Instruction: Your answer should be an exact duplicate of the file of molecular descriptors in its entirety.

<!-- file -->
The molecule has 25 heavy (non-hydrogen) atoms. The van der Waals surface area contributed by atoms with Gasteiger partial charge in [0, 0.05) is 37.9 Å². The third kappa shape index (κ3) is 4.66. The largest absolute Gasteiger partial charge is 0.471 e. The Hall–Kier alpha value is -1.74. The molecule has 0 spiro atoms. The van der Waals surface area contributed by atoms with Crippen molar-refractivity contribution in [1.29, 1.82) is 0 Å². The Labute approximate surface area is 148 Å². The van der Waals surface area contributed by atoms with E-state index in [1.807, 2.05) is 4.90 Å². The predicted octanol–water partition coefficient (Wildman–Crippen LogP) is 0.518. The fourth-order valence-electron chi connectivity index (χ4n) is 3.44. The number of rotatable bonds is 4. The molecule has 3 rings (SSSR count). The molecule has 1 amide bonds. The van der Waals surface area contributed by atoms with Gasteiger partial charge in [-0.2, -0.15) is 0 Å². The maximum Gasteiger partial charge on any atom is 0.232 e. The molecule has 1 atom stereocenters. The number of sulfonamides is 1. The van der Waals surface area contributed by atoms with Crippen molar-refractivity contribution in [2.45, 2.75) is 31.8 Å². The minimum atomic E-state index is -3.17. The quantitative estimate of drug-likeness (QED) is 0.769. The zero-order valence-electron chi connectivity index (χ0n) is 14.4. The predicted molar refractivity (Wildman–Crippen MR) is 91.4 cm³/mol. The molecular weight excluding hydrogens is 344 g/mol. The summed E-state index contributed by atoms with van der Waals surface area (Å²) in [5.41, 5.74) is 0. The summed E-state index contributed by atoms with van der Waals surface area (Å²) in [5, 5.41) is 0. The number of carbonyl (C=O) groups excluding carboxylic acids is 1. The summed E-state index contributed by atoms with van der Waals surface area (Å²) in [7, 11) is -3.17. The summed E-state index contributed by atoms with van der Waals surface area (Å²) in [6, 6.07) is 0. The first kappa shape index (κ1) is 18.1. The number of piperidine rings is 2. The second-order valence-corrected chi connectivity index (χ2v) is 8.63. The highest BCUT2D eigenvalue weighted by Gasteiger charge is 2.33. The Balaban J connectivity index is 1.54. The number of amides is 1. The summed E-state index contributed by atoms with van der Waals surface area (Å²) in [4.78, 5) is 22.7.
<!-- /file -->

The molecule has 25 heavy (non-hydrogen) atoms. The van der Waals surface area contributed by atoms with Gasteiger partial charge in [0, 0.05) is 37.9 Å². The third kappa shape index (κ3) is 4.66. The largest absolute Gasteiger partial charge is 0.471 e. The Hall–Kier alpha value is -1.74. The molecule has 0 spiro atoms. The van der Waals surface area contributed by atoms with Crippen molar-refractivity contribution in [1.29, 1.82) is 0 Å². The Labute approximate surface area is 148 Å². The van der Waals surface area contributed by atoms with E-state index in [1.807, 2.05) is 4.90 Å². The predicted octanol–water partition coefficient (Wildman–Crippen LogP) is 0.518. The fourth-order valence-electron chi connectivity index (χ4n) is 3.44. The number of rotatable bonds is 4. The molecule has 3 rings (SSSR count). The molecule has 1 amide bonds. The van der Waals surface area contributed by atoms with Gasteiger partial charge in [-0.2, -0.15) is 0 Å². The maximum Gasteiger partial charge on any atom is 0.232 e. The molecule has 1 atom stereocenters. The number of sulfonamides is 1. The van der Waals surface area contributed by atoms with Crippen molar-refractivity contribution in [2.45, 2.75) is 31.8 Å². The minimum atomic E-state index is -3.17. The quantitative estimate of drug-likeness (QED) is 0.769. The zero-order valence-electron chi connectivity index (χ0n) is 14.4. The predicted molar refractivity (Wildman–Crippen MR) is 91.4 cm³/mol. The molecular weight excluding hydrogens is 344 g/mol. The summed E-state index contributed by atoms with van der Waals surface area (Å²) in [5.41, 5.74) is 0. The summed E-state index contributed by atoms with van der Waals surface area (Å²) in [5, 5.41) is 0. The number of carbonyl (C=O) groups excluding carboxylic acids is 1. The summed E-state index contributed by atoms with van der Waals surface area (Å²) in [7, 11) is -3.17. The summed E-state index contributed by atoms with van der Waals surface area (Å²) in [6, 6.07) is 0. The first kappa shape index (κ1) is 18.1. The number of piperidine rings is 2. The second-order valence-corrected chi connectivity index (χ2v) is 8.63. The highest BCUT2D eigenvalue weighted by Gasteiger charge is 2.33. The Balaban J connectivity index is 1.54. The number of amides is 1. The summed E-state index contributed by atoms with van der Waals surface area (Å²) in [4.78, 5) is 22.7.